Minnesota has had a very busy offseason, signing seven free agents to major-league contracts and trading for right-hander Jake Odorizzi, yet after nearly every one of those additions many of their fans worried that it was the final move of the winter. That’s natural, of course. Twins fans are accustomed to low payrolls and inactive offseasons, which was standard operating procedure for two decades of a Terry Ryan-led front office. Things are different now—Derek Falvey and Thad Levine have been dropping consistent, heavy hints about that since Day 1 on the job as Ryan’s replacements—but old habits are hard to break.
When the Twins signed Fernando Rodney and Zach Duke in December, many fans assumed they were shopping for bullpen bargains to save money for the pursuit of starting pitching help. Then in January they signed Addison Reed to really beef up the bullpen. After missing out on Yu Darvish they signed Anibal Sanchez to an incentive-laden one-year deal and acquired Odorizzi from the Rays, with the assumption being that the rotation and the 25-man roster were pretty much set. It looked like a decent but underwhelming offseason, filled with sound, low-wattage pickups but lacking in bigger splashes and devoid of long-awaited payroll growth. They still weren’t done, though.
Two weeks ago the Twins swooped in to sign slugger Logan Morrison to a one-year, $6.5 million deal coming off a 38-homer breakout, and now they’ve added right-hander Lance Lynn on another one-year pact worth far less than he was expected to receive at the beginning of the offseason. Lynn, who rejected a one-year, $17.4 million qualifying offer from the Cardinals, gets a one-year, $12 million deal from the Twins. Minnesota’s actual cost is higher, as the Twins surrender the 95th pick in June’s draft to sign Lynn. If you’re giving up a top-100 pick you’d ideally like it to be for more than a one-year pickup, but Lynn reportedly turned down a two-year offer from the Twins.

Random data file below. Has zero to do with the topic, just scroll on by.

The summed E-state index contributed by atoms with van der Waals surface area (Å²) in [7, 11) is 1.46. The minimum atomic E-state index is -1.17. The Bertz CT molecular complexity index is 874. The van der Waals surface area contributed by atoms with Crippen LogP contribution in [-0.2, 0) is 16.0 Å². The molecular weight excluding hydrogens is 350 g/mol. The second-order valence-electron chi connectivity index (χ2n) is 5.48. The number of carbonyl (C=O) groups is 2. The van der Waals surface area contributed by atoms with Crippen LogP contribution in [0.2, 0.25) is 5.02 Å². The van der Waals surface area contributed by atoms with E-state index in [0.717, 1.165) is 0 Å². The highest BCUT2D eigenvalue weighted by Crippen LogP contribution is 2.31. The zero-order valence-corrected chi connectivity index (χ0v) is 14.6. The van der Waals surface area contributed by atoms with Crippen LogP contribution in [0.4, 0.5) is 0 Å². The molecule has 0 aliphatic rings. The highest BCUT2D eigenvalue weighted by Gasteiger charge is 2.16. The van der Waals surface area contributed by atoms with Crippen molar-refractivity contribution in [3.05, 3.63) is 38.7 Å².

Even adjusting the real cost to, say, $15 million, it’s a no-brainer decision for a pitching-starved team at the beginning of their contending window and in the sweet spot for maximizing the impact of every win. PECOTA now projects the Twins for 83 wins and the second Wild Card spot in a crowded American League field, and their projected postseason odds have risen dramatically in the past two weeks. To add Lynn, Reed, Morrison, Rodney, Duke, and Odorizzi—plus a rehabbing Michael Pineda for 2019—without giving up any top-10 prospects or giving out any contracts longer than two years is a remarkable series of moves for the Twins, whose payroll now sits at a franchise-record $130 million.
In what has been a strange, painfully slow offseason full of potential contending teams doing surprisingly little to boost their 2018 odds, the Twins of all teams made moves early, middle, and late, filling obvious holes cheaply and pouncing when impact free agents like Lynn, Reed, and Morrison unexpectedly became available at significant discounts. Their payroll is probably still too low relative to their revenues and this isn’t a sure-fire playoff team by any means—the Indians remain the obvious AL Central favorites and the Wild Card race is shaping up to be a tight one—but for the first time in a long time the Twins have had the type of offseason for which their fans clamored.